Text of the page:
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September 13, 2017


Words – Kate Starling



Are you tired and weary out on the water? Or aching more than usual after a long paddle session? If you’re struggling to maintain your energy levels during and after your SUP sessions it could be that your body needs a break. If you actually want to perform better at SUP, rest and recovery are critical.

At this time of year, the days are long and light making it the ideal time to jump on your board and hit the water. This often means you’ll spend more time paddling than normal, amounting to an increase in both training frequency and volume.

Recovery from exercise is essential in order to maintain high level performance. Between workouts, the body repairs and strengthens itself, making recovery one of the most essential elements of any exercise or workout routine. Not enough rest can lead to overtraining, fatigue and a significant drop in your performance level.

Why Is Recovery So Important?
Ensuring that you schedule enough recovery time in between your SUP workouts is critical in order to obtain the full effects of training. A hard session on the water will cause physical changes within the body such as the breakdown of muscle tissues, depletion of muscle glycogen and fluid loss. Recovery therefore enables your body to repair any damaged tissues and replenish your energy stores. If your body doesn’t get enough recovery time then your body will continue to breakdown muscles and soft tissues following intensive exercise.

Signs of Not Enough Recovery
Lack of recovery time will result in overtraining. If you feel generally fatigued each time you step on your board, depressed, lethargic, have reduced performance when out on the water or are beginning to pick up injuries or illness then there’s a chance that you may need to up your recovery time and hang your wetsuit up for a few days. A lack of recovery can also negatively impact upon your ability to sleep together with your concentration levels and mood. This is of no benefit at all if you’re aiming for quick reactive skills on your board, be it when surfing, competing or just keeping your balance in windy, choppy conditions.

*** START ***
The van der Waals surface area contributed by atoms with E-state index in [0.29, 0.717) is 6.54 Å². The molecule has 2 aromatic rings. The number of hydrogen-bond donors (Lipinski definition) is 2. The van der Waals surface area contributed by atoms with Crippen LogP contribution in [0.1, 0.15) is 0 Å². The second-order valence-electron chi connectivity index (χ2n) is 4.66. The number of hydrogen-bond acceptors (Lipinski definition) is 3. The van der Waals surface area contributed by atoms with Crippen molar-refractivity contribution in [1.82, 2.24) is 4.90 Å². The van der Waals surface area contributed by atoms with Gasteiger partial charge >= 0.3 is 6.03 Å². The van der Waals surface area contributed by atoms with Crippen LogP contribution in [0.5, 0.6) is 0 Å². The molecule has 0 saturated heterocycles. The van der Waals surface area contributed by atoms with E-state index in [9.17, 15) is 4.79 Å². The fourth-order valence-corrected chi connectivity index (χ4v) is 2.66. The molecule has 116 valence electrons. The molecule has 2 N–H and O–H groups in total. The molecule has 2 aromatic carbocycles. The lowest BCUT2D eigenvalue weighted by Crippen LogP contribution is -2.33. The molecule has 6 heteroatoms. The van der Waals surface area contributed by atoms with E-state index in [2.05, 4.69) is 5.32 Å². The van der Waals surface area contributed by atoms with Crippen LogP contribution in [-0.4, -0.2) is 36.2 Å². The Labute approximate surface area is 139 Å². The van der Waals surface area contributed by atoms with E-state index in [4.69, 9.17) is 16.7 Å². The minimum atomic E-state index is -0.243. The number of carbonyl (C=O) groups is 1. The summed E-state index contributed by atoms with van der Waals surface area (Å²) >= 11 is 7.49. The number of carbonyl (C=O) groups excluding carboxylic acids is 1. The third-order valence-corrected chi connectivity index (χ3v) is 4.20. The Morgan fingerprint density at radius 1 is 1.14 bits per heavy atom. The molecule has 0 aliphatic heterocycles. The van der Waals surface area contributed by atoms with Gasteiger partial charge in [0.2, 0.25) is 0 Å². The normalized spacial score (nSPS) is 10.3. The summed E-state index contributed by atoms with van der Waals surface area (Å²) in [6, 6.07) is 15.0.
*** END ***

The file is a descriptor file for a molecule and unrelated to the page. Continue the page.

“If you feel generally fatigued each time you step on your board, depressed, lethargic, have reduced performance when out on the water or are beginning to pick up injuries or illness then there’s a chance that you may need to up your recovery time and hang your wetsuit up for a few days”

Short and Long-Term Recovery
Two types of recovery exist and both are critical for optimal sports performance. The first is short-term or immediate recovery. This is known as the active recovery which occurs immediately in the first few hours after an intense exercise session. Active recovery involves performance of low-intensity exercise. This can be in the cool down phase following a hard interval training or sprint session together with the few days following a SUP session. Low intensity exercise can include a slow gentle paddle before you get out the water or a shorter, easier paddling session in the days following a tough workout.

Whenever you get off the water, you should focus on replenishing your energy stores. It may not be hot and sunny every day over the summer months but you’ll still be sweating every time you paddle in order to regulate your temperature. This fluid loss will be significantly increased if you wear your wetsuit every time you paddle. Make sure that when you’re home and dry you replace any lost fluids and eat a healthy and nutritious meal to restore your glycogen and electrolyte levels. SUP works every major muscle together with smaller muscles in your body. Good nutrition post SUP is important in order to optimise your muscle recovery through protein synthesis ensuring muscles aren’t broken down and muscle strength is boosted.